Your ears play an important role in making you a better official. When roving, you often hear a variety of noises on courts behind you. Even subtle things such as “are you sure” (more than once), excessive racquet hitting the tape/floor/curtain, loud comments of disgust directed at the player him/herself, etc. can mean there are potential problems and you should move to the court in question to observe.(This is particularly helpful if you are covering multiple courts) Obviously, there are the blatant, code-able offences such as obscenity/racket abuse. A new rule for 2011 states that “roving umpires may impose a penalty only if they have seen, heard, or otherwise observed enough to determine with reasonable certainty that a violation has occurred.” (2011 FAC, IV.D.6c) In other words, although you no longer have to be in direct observation, you must be absolutely sure of who/what you’ve heard (you can ask the player) in order to give a code violation. (Interesting that there was a question on the most recent USTA exam concerning this rule.)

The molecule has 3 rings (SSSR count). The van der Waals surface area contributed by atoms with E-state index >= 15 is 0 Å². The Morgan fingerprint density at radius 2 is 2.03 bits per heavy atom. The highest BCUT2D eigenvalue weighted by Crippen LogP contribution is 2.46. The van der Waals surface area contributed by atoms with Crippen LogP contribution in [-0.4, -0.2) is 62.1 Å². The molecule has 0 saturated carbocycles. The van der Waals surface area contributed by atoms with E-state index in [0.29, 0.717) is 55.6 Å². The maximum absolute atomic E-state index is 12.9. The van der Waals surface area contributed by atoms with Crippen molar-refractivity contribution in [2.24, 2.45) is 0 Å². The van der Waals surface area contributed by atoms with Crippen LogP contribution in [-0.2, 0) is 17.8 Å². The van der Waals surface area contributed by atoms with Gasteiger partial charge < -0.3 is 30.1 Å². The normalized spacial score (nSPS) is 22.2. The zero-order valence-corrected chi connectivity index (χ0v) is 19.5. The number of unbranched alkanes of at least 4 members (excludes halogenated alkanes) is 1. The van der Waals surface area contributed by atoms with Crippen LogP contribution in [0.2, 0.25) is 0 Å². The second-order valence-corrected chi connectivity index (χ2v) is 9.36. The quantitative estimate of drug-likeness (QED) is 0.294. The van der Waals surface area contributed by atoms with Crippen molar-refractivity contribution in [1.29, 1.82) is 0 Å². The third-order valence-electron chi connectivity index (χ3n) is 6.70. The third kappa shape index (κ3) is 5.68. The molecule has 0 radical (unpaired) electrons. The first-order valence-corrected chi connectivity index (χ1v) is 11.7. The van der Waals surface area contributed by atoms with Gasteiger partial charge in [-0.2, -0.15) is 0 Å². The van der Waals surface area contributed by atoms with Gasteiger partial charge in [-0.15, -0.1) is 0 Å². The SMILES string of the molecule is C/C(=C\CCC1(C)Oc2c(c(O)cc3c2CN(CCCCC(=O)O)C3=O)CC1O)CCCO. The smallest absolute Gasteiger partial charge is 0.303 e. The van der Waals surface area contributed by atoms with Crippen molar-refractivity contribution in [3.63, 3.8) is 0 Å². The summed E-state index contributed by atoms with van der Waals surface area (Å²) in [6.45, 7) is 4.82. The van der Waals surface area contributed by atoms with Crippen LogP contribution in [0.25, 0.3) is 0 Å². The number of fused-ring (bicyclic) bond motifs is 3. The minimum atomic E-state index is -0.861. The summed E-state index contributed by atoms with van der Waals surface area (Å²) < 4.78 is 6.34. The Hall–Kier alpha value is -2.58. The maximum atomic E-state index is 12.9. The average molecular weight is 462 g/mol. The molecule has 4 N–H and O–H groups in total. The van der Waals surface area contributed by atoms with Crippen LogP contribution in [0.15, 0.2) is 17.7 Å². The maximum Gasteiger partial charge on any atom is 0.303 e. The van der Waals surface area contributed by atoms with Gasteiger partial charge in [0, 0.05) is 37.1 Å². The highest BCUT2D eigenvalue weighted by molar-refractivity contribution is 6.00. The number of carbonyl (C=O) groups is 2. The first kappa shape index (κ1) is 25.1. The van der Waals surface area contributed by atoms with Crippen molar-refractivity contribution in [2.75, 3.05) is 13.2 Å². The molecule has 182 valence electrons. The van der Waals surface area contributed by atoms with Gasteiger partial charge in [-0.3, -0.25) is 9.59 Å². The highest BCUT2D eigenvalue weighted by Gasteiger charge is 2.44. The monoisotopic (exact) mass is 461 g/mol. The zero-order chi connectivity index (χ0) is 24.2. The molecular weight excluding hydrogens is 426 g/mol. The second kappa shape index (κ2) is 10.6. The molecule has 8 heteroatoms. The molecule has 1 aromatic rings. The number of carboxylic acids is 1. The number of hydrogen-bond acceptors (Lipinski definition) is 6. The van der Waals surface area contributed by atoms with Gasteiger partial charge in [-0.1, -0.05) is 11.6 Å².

Well put Betty. Quasi-Omnipresence (not omnipotent).
When roving, an official’s ears almost become part of their peripheral “vision” — or at least they should. It’s interesting to note that when you’re officiating a match from the umpire’s chair your sole focus becomes the match in front of you and you can turn off (or at least turn way down) the attention you pay to what is happening on courts that are not your responsibility. Of course there are other layers of your officiating “senses” that get turned on when you’re in the chair. You must announce the score, mark your scorecard, leave the chair at the set breaks to measure the net (and, if necessary, put new balls into play), etc. Your eyes and ears get to stay focused on just one court, but that focus must be more intense than a rover’s focus can be — every ball, every call, every question is your responsibility. You cannot afford to be distracted by what’s happening on another court.